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Office of Inspector General (OIG) posts Advisory Opinion (AO) on proposed referrals incentive program offered by a continuing care retirement community
June 1, 2010
Health Law Alert
Author(s): Carolyn Jacoby Gabbay

On May 27, 2010, the Office of Inspector General (OIG) posted Advisory Opinion 10-05 allowing a proposed program of referral incentives for residents and certain employees who introduce new residential candidates to the independent living component of the sponsoring continuing care retirement community (CCRC). While Advisory Opinions are not legal precedent, Advisory Opinion 10-05 does provide informative insights into the OIG’s analytic thinking and can afford useful guidance to senior living organizations that are interested in offering a rewards program to support its marketing program in a competitive environment.

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Factual background

CCRCs provide a continuum of living arrangements, ranging from independent living and graduating to assistive living and skilled nursing care. The requestor in this case operated a number of CCRCs, with independent living comprising the large majority of its senior living venues. In fact, the requestor had a 10:1 ratio of independent living residents to skilled nursing residents. Additionally, a substantial number of the requestor’s skilled nursing residents were admitted from outside the CCRC population. Moreover, an actuarial study showed that two-thirds of the CCRC’s independent living residents were not expected to become residents in the skilled facility and those that did would have resided at the independent living level for several years.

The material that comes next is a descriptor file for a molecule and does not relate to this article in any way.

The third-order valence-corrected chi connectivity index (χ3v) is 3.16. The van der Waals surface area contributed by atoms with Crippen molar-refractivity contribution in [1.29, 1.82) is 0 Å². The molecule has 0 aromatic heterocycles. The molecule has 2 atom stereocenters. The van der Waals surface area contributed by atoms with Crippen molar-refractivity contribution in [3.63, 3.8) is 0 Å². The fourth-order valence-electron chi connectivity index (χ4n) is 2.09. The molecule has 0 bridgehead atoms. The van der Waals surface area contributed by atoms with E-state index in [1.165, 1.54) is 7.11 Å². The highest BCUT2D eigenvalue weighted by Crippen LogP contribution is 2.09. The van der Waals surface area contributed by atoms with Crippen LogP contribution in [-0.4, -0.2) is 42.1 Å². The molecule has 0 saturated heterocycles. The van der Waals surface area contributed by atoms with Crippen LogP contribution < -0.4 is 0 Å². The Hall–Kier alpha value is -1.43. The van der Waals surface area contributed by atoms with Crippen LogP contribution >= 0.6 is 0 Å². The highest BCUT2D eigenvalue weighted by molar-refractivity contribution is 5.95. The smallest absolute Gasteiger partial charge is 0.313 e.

Under the program presented in the request that the OIG reviewed, residents and certain CCRC employees who successfully referred a candidate to the independent living component of the CCRC could earn referral rewards. The employees who could earn rewards under the requestor’s program were not physicians or other health care professionals who are in a position to make direct recommendations about health services or medical decision-making.

The referral incentives that residents and eligible employees could earn were:

  • Gift Cards: Current residents and eligible employees who submit to the CCRC the contact information of a candidate who is eligible to enter into a continuing care contract and who tours the community within 90 days of the referral could earn a pre-paid gift card. The referrer does not need to engage in any other promotional activity.
  • Credits/Rewards for Independent Living Referrals: If the referred candidate moves into the independent living level of the CCRC within 12 months after the tour, a referring current resident receives a 1-time credit toward his/her monthly CCRC fee and a referring non-clinical employee receives a 1-time bonus compensation check.

Importantly, no payment is made in either situation if the resident moves into the assistive living or skilled nursing venue of the CCRC. The focus of the rewards program that the OIG reviewed was to recruit prospective residents who would not need assistive or skilled care.

While the target population for recruitment to a CCRC is, of course, a senior population that includes federal health care program beneficiaries, and while federal program reimbursement is available for skilled care and for some assistive living services, independent living services themselves are not federally reimbursed. In addition, the requestor did not participate in any federal health care program, nor did it provide any health care services to residents at the independent living level (i.e., the requestor did not provide physician services, ancillary services such as therapies, hospice, or medical equipment or other federally reimbursed goods or services). Independent living residents would access such services independently from outside providers/suppliers.